Gas Plant Saves Thousands in Compressor Repairs with Unique Chemistry
A midstream gas plant in Texas was experiencing severe black powder fouling resulting in compressor, valves and piston failure of two of their compressors every week. Valve and piston repairs were costing $11,200 each, and plant was paying approximately $1,164,800 in repairs annually. Compressor repairs were costing $3,400 a week in manpower, equaling an additional $176,800 a year. This was not sustainable, and the plant looked to U.S. Water’s experienced Energy team for a system solution.
After U.S. Water representatives conducted a plant survey, they discovered the plant was experiencing unscheduled compressor downtime, resulting from the formation of black powder. The black powder was causing backpressure on the second stage with valve noise, indicating eminent unscheduled compressor downtime and weekend repairs.
Black powder is an industry term used for black/brown/grey colored deposits within gas systems. It can be composed of pure iron sulfide or any combination of FeS, FeCO2, FeO species or oxides with glycol, salt, condensate, sand, amines and compressor oils. During one of the compressor repairs, U.S. Water representatives sent samples of the black deposit to the analytical laboratory to identify the exact makeup of the deposit.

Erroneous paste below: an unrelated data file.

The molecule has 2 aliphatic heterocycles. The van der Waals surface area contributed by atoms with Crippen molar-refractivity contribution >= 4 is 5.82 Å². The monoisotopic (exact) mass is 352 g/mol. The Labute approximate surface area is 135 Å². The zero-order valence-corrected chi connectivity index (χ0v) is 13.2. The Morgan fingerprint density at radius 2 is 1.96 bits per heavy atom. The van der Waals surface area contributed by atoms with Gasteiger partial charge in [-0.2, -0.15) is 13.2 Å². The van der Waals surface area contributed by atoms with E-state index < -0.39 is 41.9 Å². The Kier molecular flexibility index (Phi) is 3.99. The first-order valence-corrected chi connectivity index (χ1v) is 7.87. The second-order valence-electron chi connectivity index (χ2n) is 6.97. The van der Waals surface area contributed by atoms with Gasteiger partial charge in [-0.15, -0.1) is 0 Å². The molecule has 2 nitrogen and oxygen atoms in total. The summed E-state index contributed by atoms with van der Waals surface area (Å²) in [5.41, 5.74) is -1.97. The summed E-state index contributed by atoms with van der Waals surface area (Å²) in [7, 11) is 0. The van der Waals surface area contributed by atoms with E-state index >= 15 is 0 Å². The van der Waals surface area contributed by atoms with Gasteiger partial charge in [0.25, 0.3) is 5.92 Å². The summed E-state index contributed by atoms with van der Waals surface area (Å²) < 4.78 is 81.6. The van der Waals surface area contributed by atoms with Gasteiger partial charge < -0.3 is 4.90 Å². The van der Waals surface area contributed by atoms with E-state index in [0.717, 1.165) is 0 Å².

The U.S. Water’s Energy team’s first recommendation was to conduct a trial antifoulant chemistry on the second stage compressor inlet to remove the blockage and measure the debris concentration located in the gas streams. The results from the debris analysis allowed U.S. Water to formulate a custom inhibitor package for the two separate trains. Working together with the Engineering & Equipment team, chemical feed equipment was designed to allow the plant to deliver the antifoulant by atomization throughout the entire system. Paired with targeted monitoring technology, U.S. Water’s solution allowed the plant to get, and keep, the system clean and then optimized the chemical costs.
Since the plant introduced U.S. Water’s solution into their system, one compressor has been running uninterrupted, and other has been on a six month run. In addition to continuous production, the plant was able to save $670,800. The plants Return on Investment (ROI) is approximately 400%, with a two month payback.